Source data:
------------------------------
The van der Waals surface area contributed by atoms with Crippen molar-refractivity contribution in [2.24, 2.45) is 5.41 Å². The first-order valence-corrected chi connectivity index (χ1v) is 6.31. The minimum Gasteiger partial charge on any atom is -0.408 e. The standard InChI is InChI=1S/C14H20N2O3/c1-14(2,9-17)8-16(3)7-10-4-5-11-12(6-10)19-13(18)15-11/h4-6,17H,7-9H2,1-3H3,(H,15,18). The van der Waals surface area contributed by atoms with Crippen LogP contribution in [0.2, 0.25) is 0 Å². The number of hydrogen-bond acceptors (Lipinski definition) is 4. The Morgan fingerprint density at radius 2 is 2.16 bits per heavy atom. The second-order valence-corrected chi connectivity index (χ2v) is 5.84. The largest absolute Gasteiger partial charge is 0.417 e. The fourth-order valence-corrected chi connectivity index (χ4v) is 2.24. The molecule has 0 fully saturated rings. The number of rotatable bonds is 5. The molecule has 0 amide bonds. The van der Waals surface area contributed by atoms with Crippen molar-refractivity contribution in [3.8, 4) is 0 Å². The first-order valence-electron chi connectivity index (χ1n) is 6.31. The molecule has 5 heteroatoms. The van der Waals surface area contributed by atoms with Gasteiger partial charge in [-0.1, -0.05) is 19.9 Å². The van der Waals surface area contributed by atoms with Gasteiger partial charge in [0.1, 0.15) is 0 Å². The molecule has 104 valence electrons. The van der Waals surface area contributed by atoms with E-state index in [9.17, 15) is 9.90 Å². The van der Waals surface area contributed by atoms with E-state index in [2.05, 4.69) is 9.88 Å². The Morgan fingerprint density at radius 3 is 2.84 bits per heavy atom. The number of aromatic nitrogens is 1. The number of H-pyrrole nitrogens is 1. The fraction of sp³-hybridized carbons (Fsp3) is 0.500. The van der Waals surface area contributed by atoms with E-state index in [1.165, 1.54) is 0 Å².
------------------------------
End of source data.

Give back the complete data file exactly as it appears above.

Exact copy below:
The van der Waals surface area contributed by atoms with Crippen molar-refractivity contribution in [2.24, 2.45) is 5.41 Å². The first-order valence-corrected chi connectivity index (χ1v) is 6.31. The minimum Gasteiger partial charge on any atom is -0.408 e. The standard InChI is InChI=1S/C14H20N2O3/c1-14(2,9-17)8-16(3)7-10-4-5-11-12(6-10)19-13(18)15-11/h4-6,17H,7-9H2,1-3H3,(H,15,18). The van der Waals surface area contributed by atoms with Crippen LogP contribution in [0.2, 0.25) is 0 Å². The number of hydrogen-bond acceptors (Lipinski definition) is 4. The Morgan fingerprint density at radius 2 is 2.16 bits per heavy atom. The second-order valence-corrected chi connectivity index (χ2v) is 5.84. The largest absolute Gasteiger partial charge is 0.417 e. The fourth-order valence-corrected chi connectivity index (χ4v) is 2.24. The molecule has 0 fully saturated rings. The number of rotatable bonds is 5. The molecule has 0 amide bonds. The van der Waals surface area contributed by atoms with Crippen molar-refractivity contribution in [3.8, 4) is 0 Å². The first-order valence-electron chi connectivity index (χ1n) is 6.31. The molecule has 5 heteroatoms. The van der Waals surface area contributed by atoms with Gasteiger partial charge in [-0.1, -0.05) is 19.9 Å². The van der Waals surface area contributed by atoms with Gasteiger partial charge in [0.1, 0.15) is 0 Å². The molecule has 104 valence electrons. The van der Waals surface area contributed by atoms with E-state index in [9.17, 15) is 9.90 Å². The van der Waals surface area contributed by atoms with E-state index in [2.05, 4.69) is 9.88 Å². The Morgan fingerprint density at radius 3 is 2.84 bits per heavy atom. The number of aromatic nitrogens is 1. The number of H-pyrrole nitrogens is 1. The fraction of sp³-hybridized carbons (Fsp3) is 0.500. The van der Waals surface area contributed by atoms with E-state index in [1.165, 1.54) is 0 Å².